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Retinal Cell Biology  |   July 2013
Disruption of Cell-Cell Junctions and Induction of Pathological Cytokines in the Retinal Pigment Epithelium of Light-Exposed Mice
Author Affiliations & Notes
  • Toshio Narimatsu
    Laboratory of Retinal Cell Biology, Keio University School of Medicine, Shinjuku-ku, Tokyo, Japan
    Department of Ophthalmology, Keio University School of Medicine, Shinjuku-ku, Tokyo, Japan
  • Yoko Ozawa
    Laboratory of Retinal Cell Biology, Keio University School of Medicine, Shinjuku-ku, Tokyo, Japan
    Department of Ophthalmology, Keio University School of Medicine, Shinjuku-ku, Tokyo, Japan
  • Seiji Miyake
    Laboratory of Retinal Cell Biology, Keio University School of Medicine, Shinjuku-ku, Tokyo, Japan
  • Shunsuke Kubota
    Laboratory of Retinal Cell Biology, Keio University School of Medicine, Shinjuku-ku, Tokyo, Japan
    Department of Ophthalmology, Keio University School of Medicine, Shinjuku-ku, Tokyo, Japan
  • Manabu Hirasawa
    Laboratory of Retinal Cell Biology, Keio University School of Medicine, Shinjuku-ku, Tokyo, Japan
    Department of Ophthalmology, Keio University School of Medicine, Shinjuku-ku, Tokyo, Japan
  • Norihiro Nagai
    Laboratory of Retinal Cell Biology, Keio University School of Medicine, Shinjuku-ku, Tokyo, Japan
    Department of Ophthalmology, Keio University School of Medicine, Shinjuku-ku, Tokyo, Japan
  • Shigeto Shimmura
    Department of Ophthalmology, Keio University School of Medicine, Shinjuku-ku, Tokyo, Japan
  • Kazuo Tsubota
    Department of Ophthalmology, Keio University School of Medicine, Shinjuku-ku, Tokyo, Japan
  • Correspondence: Yoko Ozawa, Laboratory of Retinal Cell Biology, Department of Ophthalmology, Keio University School of Medicine, 35 Shinanomachi, Shinjuku-ku, Tokyo 160-8582, Japan; ozawa@a5.keio.jp
Investigative Ophthalmology & Visual Science July 2013, Vol.54, 4555-4562. doi:10.1167/iovs.12-11572
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      Toshio Narimatsu, Yoko Ozawa, Seiji Miyake, Shunsuke Kubota, Manabu Hirasawa, Norihiro Nagai, Shigeto Shimmura, Kazuo Tsubota; Disruption of Cell-Cell Junctions and Induction of Pathological Cytokines in the Retinal Pigment Epithelium of Light-Exposed Mice. Invest. Ophthalmol. Vis. Sci. 2013;54(7):4555-4562. doi: 10.1167/iovs.12-11572.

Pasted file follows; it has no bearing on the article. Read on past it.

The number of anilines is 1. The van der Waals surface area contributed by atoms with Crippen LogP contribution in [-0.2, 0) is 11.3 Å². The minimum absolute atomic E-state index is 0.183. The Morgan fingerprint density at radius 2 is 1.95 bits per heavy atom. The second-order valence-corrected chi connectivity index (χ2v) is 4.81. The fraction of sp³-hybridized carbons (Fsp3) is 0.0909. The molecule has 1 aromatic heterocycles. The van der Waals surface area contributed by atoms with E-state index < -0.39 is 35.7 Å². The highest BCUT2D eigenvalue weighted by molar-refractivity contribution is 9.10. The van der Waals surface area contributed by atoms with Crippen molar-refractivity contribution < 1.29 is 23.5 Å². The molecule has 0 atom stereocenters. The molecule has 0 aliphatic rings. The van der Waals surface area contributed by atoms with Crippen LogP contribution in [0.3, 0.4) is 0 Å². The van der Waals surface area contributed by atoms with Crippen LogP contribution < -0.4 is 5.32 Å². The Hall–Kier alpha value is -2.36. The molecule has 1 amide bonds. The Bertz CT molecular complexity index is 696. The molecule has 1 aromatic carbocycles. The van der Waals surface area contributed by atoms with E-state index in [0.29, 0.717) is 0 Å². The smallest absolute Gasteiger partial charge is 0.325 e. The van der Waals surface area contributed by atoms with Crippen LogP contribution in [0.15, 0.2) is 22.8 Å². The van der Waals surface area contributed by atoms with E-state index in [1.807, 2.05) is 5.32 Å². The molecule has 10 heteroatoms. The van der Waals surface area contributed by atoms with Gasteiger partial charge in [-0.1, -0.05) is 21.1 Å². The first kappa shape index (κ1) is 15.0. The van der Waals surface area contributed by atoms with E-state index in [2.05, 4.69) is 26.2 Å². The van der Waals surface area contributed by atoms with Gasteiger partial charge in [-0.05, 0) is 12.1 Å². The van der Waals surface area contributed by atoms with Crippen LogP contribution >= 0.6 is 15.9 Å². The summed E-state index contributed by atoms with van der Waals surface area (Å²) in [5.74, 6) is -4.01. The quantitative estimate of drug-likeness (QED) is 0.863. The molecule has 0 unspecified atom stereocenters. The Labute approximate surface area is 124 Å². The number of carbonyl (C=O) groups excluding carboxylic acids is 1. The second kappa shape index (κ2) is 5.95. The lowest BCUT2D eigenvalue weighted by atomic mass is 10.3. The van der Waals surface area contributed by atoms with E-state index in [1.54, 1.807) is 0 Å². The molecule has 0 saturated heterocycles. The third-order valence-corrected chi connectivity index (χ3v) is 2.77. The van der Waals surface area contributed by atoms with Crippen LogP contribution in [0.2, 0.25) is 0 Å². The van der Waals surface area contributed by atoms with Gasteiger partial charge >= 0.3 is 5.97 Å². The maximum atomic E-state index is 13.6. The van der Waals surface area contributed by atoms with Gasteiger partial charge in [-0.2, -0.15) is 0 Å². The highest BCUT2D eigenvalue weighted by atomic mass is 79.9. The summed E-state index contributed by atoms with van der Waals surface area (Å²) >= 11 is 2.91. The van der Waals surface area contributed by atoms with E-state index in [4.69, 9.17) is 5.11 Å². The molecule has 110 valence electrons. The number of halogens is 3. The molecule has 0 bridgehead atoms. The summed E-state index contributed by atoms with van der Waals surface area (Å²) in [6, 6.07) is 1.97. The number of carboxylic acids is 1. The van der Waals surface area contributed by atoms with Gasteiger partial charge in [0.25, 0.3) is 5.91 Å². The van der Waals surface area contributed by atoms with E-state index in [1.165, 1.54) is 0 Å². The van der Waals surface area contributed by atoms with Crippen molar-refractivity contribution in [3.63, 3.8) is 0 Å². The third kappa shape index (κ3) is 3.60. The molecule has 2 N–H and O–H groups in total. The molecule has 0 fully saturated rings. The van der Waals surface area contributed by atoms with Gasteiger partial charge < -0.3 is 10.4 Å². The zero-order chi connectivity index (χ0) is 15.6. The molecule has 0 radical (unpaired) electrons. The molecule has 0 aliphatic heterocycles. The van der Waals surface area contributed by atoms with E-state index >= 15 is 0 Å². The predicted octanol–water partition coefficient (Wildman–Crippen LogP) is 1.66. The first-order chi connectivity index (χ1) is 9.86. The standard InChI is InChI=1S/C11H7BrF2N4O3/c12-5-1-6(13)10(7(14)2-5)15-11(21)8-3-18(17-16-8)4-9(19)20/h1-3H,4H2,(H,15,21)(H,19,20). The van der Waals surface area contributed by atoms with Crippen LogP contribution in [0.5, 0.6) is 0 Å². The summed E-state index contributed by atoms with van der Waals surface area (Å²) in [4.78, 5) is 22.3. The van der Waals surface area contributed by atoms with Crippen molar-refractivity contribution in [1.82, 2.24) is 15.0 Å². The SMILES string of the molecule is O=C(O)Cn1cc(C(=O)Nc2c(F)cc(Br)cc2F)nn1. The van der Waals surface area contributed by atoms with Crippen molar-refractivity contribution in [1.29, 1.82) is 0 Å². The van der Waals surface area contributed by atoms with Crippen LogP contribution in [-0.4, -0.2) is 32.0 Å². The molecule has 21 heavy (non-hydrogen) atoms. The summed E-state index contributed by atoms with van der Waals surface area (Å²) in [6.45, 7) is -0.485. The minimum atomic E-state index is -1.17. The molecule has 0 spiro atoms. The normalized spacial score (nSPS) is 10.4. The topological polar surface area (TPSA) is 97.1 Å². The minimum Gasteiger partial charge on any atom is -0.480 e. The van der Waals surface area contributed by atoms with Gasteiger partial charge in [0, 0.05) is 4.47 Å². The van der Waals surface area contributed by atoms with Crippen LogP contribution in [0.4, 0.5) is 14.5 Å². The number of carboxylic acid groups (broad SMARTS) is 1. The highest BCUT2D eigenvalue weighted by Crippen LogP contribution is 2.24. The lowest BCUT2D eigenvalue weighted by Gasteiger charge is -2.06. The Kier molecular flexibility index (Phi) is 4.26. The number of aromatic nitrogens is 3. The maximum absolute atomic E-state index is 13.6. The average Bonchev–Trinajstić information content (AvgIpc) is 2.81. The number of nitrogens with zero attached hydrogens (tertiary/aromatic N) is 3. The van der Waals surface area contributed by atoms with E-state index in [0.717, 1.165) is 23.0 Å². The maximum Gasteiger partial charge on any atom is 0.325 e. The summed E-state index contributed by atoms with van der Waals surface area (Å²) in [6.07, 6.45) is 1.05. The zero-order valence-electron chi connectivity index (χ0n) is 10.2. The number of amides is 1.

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      © 2016 Association for Research in Vision and Ophthalmology.

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Abstract

Purpose.: Toelucidate the influences of light exposure on the retinal pigment epithelium (RPE) in vivo that may be involved in the pathogenesis of AMD.

Methods.: Six- to 7-week-old BALB/c mice were exposed to light at 2000 lux for 3 hours. Flat-mount RPE samples were immunostained with anti-ZO-1 antibody for evaluating tight junction, anti-N-cadherin, and anti-β-catenin antibodies for adherens junction, and stained with phalloidin for actin cytoskeleton. The reactive oxygen species (ROS) level was measured using DCFH-DA; Rho-associated coiled-coil forming kinase (ROCK) activity was by ELISA. Cytokine expression was analyzed by real-time RT-PCR and/or ELISA in the RPE-choroid, and macrophage recruitment was by real-time RT-PCR and immunohistochemistry. Either an antioxidant, N-Acetyl-L-cysteine (NAC), or a ROCK inhibitor, Y-27632, were administered to analyze the roles of ROS and ROCK activation, respectively.

Results.: Light exposure disrupted staining patterns of tight junctions, adherens junctions, and actin cytoskeleton in the RPE, where ROS was elevated. However, NAC treatment avoided the RPE changes, reducing ROS. ROCK activity increased after light exposure was suppressed by NAC, and the structural disruptions were suppressed by Y-27632. The levels of MCP-1, CCL11, and IL-6 increased after light exposure were suppressed by NAC. Light-induced MCP-1 and IL-6 were suppressed by Y-27632. Macrophage recruitment after light exposure was also suppressed either by NAC or Y-27632.

Conclusions.: Light exposure induced ROS and Rho/ROCK activation, which caused disruption of cell-cell junctions (tight junctions and adherens junctions) and actin cytoskeleton, the RPE's barrier structure, and induced AMD-associated pathological changes in the RPE-choroid.

Introduction
Oxidative stress is induced in response to endogenous or exogenous stimuli and contributes to the pathogenesis of diseases. In addition to its role in cancer 1 and diabetes, 2 oxidative stress is involved in AMD, a leading cause of blindness worldwide, and one that is rapidly increasing in prevalence as the population ages. 35 It is well accepted that the effects of oxidative stress on the retinal pigment epithelium (RPE) contribute to AMD's pathogenesis, 36 and light exposure can be involved as a risk of AMD. 3,5,7 Light exposure is known to cause oxidative stress in the neural retina 79 ; however, the influences of light stimuli on the RPE are not fully understood.